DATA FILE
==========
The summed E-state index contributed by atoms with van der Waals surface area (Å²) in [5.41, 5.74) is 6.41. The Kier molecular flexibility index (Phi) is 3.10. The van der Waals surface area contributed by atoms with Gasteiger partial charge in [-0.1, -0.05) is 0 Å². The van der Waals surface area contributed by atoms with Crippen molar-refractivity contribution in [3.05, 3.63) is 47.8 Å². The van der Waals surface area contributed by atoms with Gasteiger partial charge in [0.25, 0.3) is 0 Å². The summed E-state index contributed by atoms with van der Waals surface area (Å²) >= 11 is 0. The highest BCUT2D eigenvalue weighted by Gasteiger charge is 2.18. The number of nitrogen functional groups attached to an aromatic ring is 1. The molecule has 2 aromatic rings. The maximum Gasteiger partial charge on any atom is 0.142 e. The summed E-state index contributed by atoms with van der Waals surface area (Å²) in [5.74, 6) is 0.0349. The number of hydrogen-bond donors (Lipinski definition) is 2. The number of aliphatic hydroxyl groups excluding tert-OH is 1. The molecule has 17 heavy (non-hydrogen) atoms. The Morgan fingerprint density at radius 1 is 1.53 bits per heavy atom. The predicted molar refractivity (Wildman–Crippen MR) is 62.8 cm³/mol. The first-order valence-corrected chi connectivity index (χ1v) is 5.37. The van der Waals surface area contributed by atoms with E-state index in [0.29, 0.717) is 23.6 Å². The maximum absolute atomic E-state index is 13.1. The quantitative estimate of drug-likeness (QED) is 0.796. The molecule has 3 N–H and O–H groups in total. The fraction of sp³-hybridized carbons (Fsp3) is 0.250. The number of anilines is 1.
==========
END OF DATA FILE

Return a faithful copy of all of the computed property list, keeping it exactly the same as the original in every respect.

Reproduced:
The summed E-state index contributed by atoms with van der Waals surface area (Å²) in [5.41, 5.74) is 6.41. The Kier molecular flexibility index (Phi) is 3.10. The van der Waals surface area contributed by atoms with Gasteiger partial charge in [-0.1, -0.05) is 0 Å². The van der Waals surface area contributed by atoms with Crippen molar-refractivity contribution in [3.05, 3.63) is 47.8 Å². The van der Waals surface area contributed by atoms with Gasteiger partial charge in [0.25, 0.3) is 0 Å². The summed E-state index contributed by atoms with van der Waals surface area (Å²) >= 11 is 0. The highest BCUT2D eigenvalue weighted by Gasteiger charge is 2.18. The number of nitrogen functional groups attached to an aromatic ring is 1. The molecule has 2 aromatic rings. The maximum Gasteiger partial charge on any atom is 0.142 e. The summed E-state index contributed by atoms with van der Waals surface area (Å²) in [5.74, 6) is 0.0349. The number of hydrogen-bond donors (Lipinski definition) is 2. The number of aliphatic hydroxyl groups excluding tert-OH is 1. The molecule has 17 heavy (non-hydrogen) atoms. The Morgan fingerprint density at radius 1 is 1.53 bits per heavy atom. The predicted molar refractivity (Wildman–Crippen MR) is 62.8 cm³/mol. The first-order valence-corrected chi connectivity index (χ1v) is 5.37. The van der Waals surface area contributed by atoms with E-state index in [0.29, 0.717) is 23.6 Å². The maximum absolute atomic E-state index is 13.1. The quantitative estimate of drug-likeness (QED) is 0.796. The molecule has 3 N–H and O–H groups in total. The fraction of sp³-hybridized carbons (Fsp3) is 0.250. The number of anilines is 1.